The MakeShift Challenge: Zombie Attack!

Education Science
The MakeShift Challenge: Zombie Attack!
Photos by Jen Siska.

[MakeShift was a column and competition, by MacGyver creator Lee Zlotoff, that ran in Make: magazine for its first five years. This challenge appeared in Make: Volume 25, 2011. Read past installments of MakeShift here.]

The Scenario

You’ve noticed a few underground reports on the web of a spreading epidemic causing hordes of undead to rampage through suburban neighborhoods in search of new victims. You dismissed the postings as just hype to promote some new horror movie. But now you’re home at night relaxing with a friend when you hear screams of panic. You look outside to see a throng of, well, zombies terrorizing your street. And a pack of them is shuffling hungrily toward your house. Good God, the internet was right, for once!

Grabbing your cellphone and laptop, you quickly retreat to the garage and lock yourself in, trying to shut out the methodical pounding on your walls and the moaning cries for “Brraaaiiinnnnssss!” Furiously surfing the web and calling, you learn that the police are overwhelmed but have secured a school two miles from your house from which they are evacuating the uninfected by helicopter. Too bad your car is at the repair shop tonight.

The Challenge

Trustworthy sources say that the mindless zombies can be kept at bay by flames of sufficient size, and worse come to worse, incapacitated by a forceful blow to the head. But it’s clear from the shaking of your garage door that you have at most an hour before you face these brain suckers head-on. Bottom line: You’re going to need whatever’s in the garage to fight your way out and through the zombie horde to get yourself to that school on foot!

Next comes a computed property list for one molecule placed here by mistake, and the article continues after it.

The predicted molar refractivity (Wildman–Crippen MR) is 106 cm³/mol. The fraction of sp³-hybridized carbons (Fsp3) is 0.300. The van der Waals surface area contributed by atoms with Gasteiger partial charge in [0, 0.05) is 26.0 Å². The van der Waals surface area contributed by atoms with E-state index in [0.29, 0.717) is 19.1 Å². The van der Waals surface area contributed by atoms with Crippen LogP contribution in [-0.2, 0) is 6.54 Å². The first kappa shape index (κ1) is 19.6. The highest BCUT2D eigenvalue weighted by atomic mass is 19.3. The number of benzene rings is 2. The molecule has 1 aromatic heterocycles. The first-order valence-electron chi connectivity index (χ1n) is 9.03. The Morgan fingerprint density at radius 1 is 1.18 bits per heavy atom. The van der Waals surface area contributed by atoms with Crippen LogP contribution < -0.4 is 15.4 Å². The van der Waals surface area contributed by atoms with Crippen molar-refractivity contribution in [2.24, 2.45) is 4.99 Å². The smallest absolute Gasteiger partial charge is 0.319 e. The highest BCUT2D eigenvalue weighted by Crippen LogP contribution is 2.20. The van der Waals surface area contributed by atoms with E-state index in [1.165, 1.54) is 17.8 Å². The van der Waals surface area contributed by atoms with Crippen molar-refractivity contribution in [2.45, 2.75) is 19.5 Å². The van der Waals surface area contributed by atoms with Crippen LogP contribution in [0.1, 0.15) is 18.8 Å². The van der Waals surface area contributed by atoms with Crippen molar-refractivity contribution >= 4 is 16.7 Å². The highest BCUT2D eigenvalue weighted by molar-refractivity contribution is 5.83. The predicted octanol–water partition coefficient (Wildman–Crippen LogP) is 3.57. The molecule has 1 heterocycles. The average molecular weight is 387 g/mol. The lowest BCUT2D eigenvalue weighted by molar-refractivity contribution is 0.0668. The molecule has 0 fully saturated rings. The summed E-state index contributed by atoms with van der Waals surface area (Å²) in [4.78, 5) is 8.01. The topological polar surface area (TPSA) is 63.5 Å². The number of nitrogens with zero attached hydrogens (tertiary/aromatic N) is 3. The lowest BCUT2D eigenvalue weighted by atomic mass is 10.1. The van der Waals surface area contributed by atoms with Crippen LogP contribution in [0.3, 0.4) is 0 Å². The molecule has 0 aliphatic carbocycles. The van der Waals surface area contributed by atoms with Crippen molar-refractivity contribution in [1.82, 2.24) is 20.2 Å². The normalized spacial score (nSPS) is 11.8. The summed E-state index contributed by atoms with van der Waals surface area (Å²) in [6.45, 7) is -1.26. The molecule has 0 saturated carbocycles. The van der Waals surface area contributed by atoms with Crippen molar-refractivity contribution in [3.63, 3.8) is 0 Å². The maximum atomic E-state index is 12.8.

What You’ve Got

You have your set of tools (hammers, saws, screwdrivers, wrenches, etc.), a working sink, two towels, a first-aid kit with adhesive bandages and hydrogen peroxide, an acetylene torch, a chainsaw (out of gas), a propane grill (with a ¾-full tank), 50′ of Class 315 PVC pipe, a framing nail gun with a box of 500 3½” framing nails, 3 full cans of oil-based ceiling paint, a bottle of turpentine, a case of 10W-40 motor oil, a six-pack of empty beer bottles, your camping gear (backpack, tent, sleeping bag, and a handful of lighters and matches), a disassembled lawn mower (half full of gas) and 3 bottles of 30W lawn mower oil, a cricket bat, and of course, some duct tape and your Swiss Army knife or Leatherman. It’s time to show those zombies what happens when they cross a real maker. Good luck and good hunting!

Analysis and Commentary

Apparently, nothing quite gets the creative juices going like the thought of having your brains eaten by a horde of the undead because the outpouring of imaginative responses to this challenge was impressive to say the least! Now, I suppose we could ruminate about the underlying causes behind the recent glut of zombie appearances in popular culture. A sublimated fear of terrorism perhaps? Or the numbing pressure of economic stress that clouds our land? But none of that will really serve in helping you overcome the crowd of zombies hammering mindlessly on your garage door as you devise a plan to get you and your friend from said garage to the nearby school where a helicopter waits to whisk you off to safety.